I painted this acrylic piece early in my career as an homage to my imagination. It began as a sketch on a piece of paper, then evolved to a drawing with thick black India Ink. I knew exactly what I wanted to do with that ink drawing once it was completed, and so, the bananas were born.
I have had a few observers of this piece comment on the fun and eye catching use of colour, as well as the fact that the bananas look very frightened by the phantom eyes that seem to be pursuing them. I really think that it is something that needs to be observed in person, as I also used a lot of relief and texture to add to the depth of the red background.
This design was so unexpected. I started off with basic experimentation with my serger (which I love, and cherish as it makes the finishing process seamless- pun intended heh heh).
I used my Janome serger to join the black lace to the bodice, as well as discovering a new approach to creating the waist ties/ belt. I was super nervous about using my Singer Iron to press the seams flat; so I tested on a scrap piece of fabric and was reassured by the fact that my concerns were correct! Too much heat on this material (which is a velvet-imitation poly and cotton blend) causes slight melting and the ever dreaded iron stain from melty fabric.
The red frills really add a pop of colour for the eyes to go to-(red accents are something I am intrigued by this month for whatever reason. Perhaps a nod to February being the month of love?)
I snapped this shot on a beautiful November afternoon in Hamilton.
I absolutely am an admirer of the architecture seen here at the tops of this row building. I would assume that this was one large building at some time in the past due to the consistent style of windows, and the continuous use of the same decorative brackets and cornices.
There are a few locations in Hamilton where this style is experiencing a revival- either that or they are borrowing from the existing style of older buildings (like the one you see above) to create uniformity and identity.
This uniformity is something that many other places use to give specific neighbourhoods a unique look and feel. One town that comes to mind is Unionville, north of Toronto. Here are some shots of Unionville buildings:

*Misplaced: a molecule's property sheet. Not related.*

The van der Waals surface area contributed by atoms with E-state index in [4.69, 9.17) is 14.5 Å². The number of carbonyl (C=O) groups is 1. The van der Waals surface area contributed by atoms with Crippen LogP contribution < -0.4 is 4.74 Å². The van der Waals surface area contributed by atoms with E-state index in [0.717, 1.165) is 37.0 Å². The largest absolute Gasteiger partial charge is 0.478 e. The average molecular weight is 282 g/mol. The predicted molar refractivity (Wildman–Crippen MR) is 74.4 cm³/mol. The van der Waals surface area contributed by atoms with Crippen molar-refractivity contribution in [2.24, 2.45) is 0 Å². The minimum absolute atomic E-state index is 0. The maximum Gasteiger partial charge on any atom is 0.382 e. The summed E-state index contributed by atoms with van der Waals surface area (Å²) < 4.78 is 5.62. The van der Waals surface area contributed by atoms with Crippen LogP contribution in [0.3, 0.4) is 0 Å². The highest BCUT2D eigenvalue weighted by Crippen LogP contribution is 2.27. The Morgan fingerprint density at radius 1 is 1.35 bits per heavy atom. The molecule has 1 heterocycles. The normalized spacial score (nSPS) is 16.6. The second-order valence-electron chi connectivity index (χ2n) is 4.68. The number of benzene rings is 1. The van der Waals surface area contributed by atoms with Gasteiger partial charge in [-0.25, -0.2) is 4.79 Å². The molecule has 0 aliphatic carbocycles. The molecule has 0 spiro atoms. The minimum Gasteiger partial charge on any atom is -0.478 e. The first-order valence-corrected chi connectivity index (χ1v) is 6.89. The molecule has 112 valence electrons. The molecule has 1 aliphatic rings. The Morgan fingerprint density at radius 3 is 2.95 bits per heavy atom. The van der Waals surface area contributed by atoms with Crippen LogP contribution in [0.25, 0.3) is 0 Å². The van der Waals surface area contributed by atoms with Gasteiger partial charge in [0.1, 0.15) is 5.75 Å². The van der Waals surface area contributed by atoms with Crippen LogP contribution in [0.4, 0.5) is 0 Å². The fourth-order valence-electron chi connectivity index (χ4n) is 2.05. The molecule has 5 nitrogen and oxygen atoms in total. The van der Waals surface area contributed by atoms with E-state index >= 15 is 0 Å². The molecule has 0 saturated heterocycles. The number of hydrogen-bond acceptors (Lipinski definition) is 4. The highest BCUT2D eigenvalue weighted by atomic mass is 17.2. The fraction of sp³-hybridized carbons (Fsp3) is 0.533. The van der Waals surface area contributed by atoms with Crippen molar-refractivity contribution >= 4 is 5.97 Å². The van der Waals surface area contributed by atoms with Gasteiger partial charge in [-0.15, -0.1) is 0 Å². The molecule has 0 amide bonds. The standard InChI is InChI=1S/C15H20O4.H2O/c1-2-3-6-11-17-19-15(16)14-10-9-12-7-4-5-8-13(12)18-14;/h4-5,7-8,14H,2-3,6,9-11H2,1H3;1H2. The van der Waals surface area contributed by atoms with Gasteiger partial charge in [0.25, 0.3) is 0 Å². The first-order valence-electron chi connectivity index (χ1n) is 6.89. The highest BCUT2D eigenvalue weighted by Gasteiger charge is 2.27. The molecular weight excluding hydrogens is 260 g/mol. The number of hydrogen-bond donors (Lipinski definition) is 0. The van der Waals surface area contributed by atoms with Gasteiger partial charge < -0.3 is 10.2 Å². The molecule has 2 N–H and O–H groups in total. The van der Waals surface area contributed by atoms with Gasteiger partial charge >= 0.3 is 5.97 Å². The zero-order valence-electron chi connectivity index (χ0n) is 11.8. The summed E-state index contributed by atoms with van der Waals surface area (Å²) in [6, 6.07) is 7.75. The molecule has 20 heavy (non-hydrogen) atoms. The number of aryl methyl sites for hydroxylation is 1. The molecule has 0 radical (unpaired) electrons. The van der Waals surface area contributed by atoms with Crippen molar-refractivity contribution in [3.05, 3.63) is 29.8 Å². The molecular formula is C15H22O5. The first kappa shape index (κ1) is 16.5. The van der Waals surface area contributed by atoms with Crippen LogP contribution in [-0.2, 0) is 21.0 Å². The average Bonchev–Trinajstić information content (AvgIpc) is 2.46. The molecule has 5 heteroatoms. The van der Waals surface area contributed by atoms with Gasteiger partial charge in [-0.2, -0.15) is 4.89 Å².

Thanks for stopping by.
**Updates** Images of buildings in downtown Hamilton that illustrate the continuity of the architectural style described earlier. I love that you can find the classic heritage buildings with the style; as well as many new constructions.
I love street art. There is something special about turning my head to peek down a lane way and discovering a beautiful spread. Today I found a beautiful installation of what looks like acrylic painted trees coated with a thick glossy resin. They have been mounted to the exterior of a brick wall about two floors up on the side of a building.
The artist has taken a simple concept, and taken it off the beaten path by adding depth of field. I like the way that the trees are reflected in what seems to be a bog or very still pond.
For me: street art often outshines curated pieces in a gallery. Not to knock galleries; but there is always an underlying statement or suggestion being made by the curator of a gallery or show that can taint the enjoyment of the work for me.
“Street art can serve as a hidden gem that you were able to find only by chance.”- AnieKSteph
Sometimes it’s a snapshot of privilege, race, sex, or nationality. Those things are perfectly fine to explore, but as a consumer of art; sometimes I like to draw my own inferences, and to make up my own mind.
“The name really caught on to me once I finished this piece. So experimental. Sharp contrasting blue sky against eclipsing doom: a massive jellyfish. I worked with ink here for the strong black lines across the horizon. I wanted the image to evoke a sense that this large object was going to overcome all structures and life in its way. The buildings are made to be like melting objects, similar to a nuclear attack.” – -Anieksteph 2015
Here we have a simple two panel divider that was designed as a gift for a child. The concept I had when creating this was to have two frames stretched with canvas joined together with a thin hinge. The result is to have an open and closable apparatus that features a fun and imaginative design. When the piece is half closed it can be used as a play/dressing screen for a small child as it will stand on its own, yet is still lightweight enough to not be dangerous if knocked over.
The bright pink piece is entitled “Weeping Ocean”- however I am still deciding what to entitle the darker one. The contrast of their colour compositions didn’t exactly go as planned. I wanted the blues in the untitled piece to be a bit deeper- like a midnight blue.
The most interesting and unusual aspect of this piece is that attached the frames to each other with a hinge. The two can be opened to stand on its own, or laid flat to be hung together.